The word "variable" means "able to vary" or "changable". In programming, a variable is a name given to data that can change while your game is running. It's like a container that holds information, and the name of the container is used to refer to the data inside it.

For example, let's say you want to keep track of the score in a game. You could create a variable called "score" and set it with an initial value of 0. Use a single equal sign (=) to set values to variable names. 

score = 0

You can read this as, "Create a variable named 'score' and set it's value to zero."

Then, as the player earns points, you could update the value of the "score" variable to reflect the new total.

score = score + 1

This code can be read from left to right as, "Take the variable named score and set it to the new value of the current score value plus one."

Variable Scopes

"Scope" is the range of something.

Here, "variable scope" refers to the range within a program where a variable can be accessed. In other words, it defines where a variable is visible and can be used in your code.

In Lua, there are two types of variable scopes: global and local.

Global Scope: 

A global variable is visible throughout the entire program, including inside any functions. It can be accessed from any part of the code. Global variables are declared outside of any function by simply assigning a value to a variable name without using the "local" keyword. However, using global variables can lead to naming conflicts and make your code harder to read and keep track of.

health = 10

function attack()
	health = health - 2

In this code, we create a global variable named "health" and set it to 10. Then inside of the function named "attack" we decrease health by 2. The attack() function can change the health variable because health has a global scope.

Local Scope: 

A local variable is visible only within a limited area of the program, such as inside a function, loop, or a block of code. It can be accessed only within that area and is not visible to the rest of the code outside of that area. Local variables are declared using the "local" keyword followed by the variable name.

For example, to declare a variable called "x", you would write "local x". You can also assign a value to the variable at the same time by writing "local x = 5" (which assigns the value 5 to the variable named "x").

local x = 5

"X" and "Y" are commonly used variable names for keeping track of a position on the screen, so it is a good idea to make them local variables, so they don't get confused. Here is an example:

function move_player()
	local x = x + 1     

function move_enemy()
	local x = x - 1     --different from move_player

print(x) --cannot find x

In this example, we have two functions for moving the player and the enemy. Both functions use a variable named X but they are not confused because they are two different local variables and they are only accessed inside of their functions. If we try to print X outside of the functions, it will not work because it is outside of the scope.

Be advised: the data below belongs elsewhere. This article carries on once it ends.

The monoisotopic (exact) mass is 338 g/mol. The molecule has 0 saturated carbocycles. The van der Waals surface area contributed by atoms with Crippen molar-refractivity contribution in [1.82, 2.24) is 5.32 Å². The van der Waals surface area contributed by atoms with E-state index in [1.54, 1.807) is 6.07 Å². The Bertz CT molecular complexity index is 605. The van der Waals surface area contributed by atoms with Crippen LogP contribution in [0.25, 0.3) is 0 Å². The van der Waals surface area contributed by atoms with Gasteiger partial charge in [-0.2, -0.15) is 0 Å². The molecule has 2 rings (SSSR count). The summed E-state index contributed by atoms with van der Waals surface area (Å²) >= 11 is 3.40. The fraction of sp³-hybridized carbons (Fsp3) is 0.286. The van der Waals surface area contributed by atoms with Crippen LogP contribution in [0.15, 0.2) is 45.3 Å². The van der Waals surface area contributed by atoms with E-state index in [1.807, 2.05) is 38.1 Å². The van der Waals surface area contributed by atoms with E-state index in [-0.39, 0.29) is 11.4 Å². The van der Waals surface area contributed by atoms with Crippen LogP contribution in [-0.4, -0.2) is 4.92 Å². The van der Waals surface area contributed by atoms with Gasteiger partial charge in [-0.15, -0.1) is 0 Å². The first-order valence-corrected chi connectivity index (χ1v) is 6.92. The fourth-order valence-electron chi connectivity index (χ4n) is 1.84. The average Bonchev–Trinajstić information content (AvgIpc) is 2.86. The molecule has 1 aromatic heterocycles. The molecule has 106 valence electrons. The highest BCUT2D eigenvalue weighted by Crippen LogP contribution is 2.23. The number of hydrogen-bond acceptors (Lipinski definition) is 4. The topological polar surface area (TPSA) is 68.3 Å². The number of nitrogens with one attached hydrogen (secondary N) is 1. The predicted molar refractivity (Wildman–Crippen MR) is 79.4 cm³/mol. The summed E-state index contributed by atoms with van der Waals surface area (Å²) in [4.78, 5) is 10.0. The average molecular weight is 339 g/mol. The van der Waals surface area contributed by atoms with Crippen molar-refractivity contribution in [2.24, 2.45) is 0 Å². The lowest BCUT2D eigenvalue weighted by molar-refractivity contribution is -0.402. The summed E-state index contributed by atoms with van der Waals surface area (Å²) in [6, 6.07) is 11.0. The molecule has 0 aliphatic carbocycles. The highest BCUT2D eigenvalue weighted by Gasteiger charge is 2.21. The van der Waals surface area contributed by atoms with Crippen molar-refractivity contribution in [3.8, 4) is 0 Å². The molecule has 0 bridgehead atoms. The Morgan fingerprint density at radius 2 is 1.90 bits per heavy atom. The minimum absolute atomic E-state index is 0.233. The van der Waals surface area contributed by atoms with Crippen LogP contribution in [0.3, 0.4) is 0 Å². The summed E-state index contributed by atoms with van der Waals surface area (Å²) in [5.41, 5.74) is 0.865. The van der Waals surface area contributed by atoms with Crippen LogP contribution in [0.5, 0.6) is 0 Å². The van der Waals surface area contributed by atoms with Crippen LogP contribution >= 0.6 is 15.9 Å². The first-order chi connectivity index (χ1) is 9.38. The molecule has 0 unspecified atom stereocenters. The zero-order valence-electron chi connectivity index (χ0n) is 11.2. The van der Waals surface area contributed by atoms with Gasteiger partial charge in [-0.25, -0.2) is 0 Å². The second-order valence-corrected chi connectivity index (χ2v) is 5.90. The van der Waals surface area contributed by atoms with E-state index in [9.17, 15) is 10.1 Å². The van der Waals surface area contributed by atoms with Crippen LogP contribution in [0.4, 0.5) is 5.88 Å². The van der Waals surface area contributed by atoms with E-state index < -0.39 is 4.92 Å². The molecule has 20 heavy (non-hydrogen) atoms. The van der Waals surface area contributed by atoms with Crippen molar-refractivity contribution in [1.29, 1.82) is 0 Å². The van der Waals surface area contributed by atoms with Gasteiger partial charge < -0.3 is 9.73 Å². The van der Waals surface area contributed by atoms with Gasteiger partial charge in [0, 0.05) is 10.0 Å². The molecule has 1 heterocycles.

Types of Variables

Variables can hold different types of data.


Lua supports both integer and decimal (also referred to as "floating-point" or "float") numbers, which can be positive or negative. Numbers can be stored in variables like this:

defense = 10  --positive
speed = 1.5   --float
money = -30   --negative

A string is a sequence of characters, such as "hello world" or "you win!". Strings can be stored in variables like this:

text = "hello world"

Booleans are values that can be either true or false. They can be used to represent "conditions" or "states" in your code, such as if something is on or off, flipped or not flipped, alive or dead, etc.

player_is_alive = true

Tables are a fundamental data structure in Lua, used to store collections of values. If you want to group a set of variables together for better organization and easier access, you can use a table like this:

player_table = {
	x = 10,
	y = 20,
	health = 50

In Lua, functions are "first-class values" which means they can be stored in variables and passed around as arguments to other functions.

print("hello world")  --run print function
write = print         --copy print() to variable write
write("hello world")  --run write function

We can treat function names as variables that hold the function's code as its data. Just pay attention to the use of parentheses. We print "hello world" to the screen by calling the print function and using parentheses. Then we create a new variable named "write" and set its value to whatever print's value is. This copies print's code to write. Write is still a variable but not that it is holding code that can be run, it is also a function. So we can call write now just like we did with print, using parentheses and tell it what to write to the screen.


Nil is a special value in Lua that represents the absence of a value. 

potion = nil

Variables can be set to nil to erase their data and indicate that they have no value. Errors will often say that a variable is "nil" which usually means the variable has not been created, or it is out of scope.


13 May 2023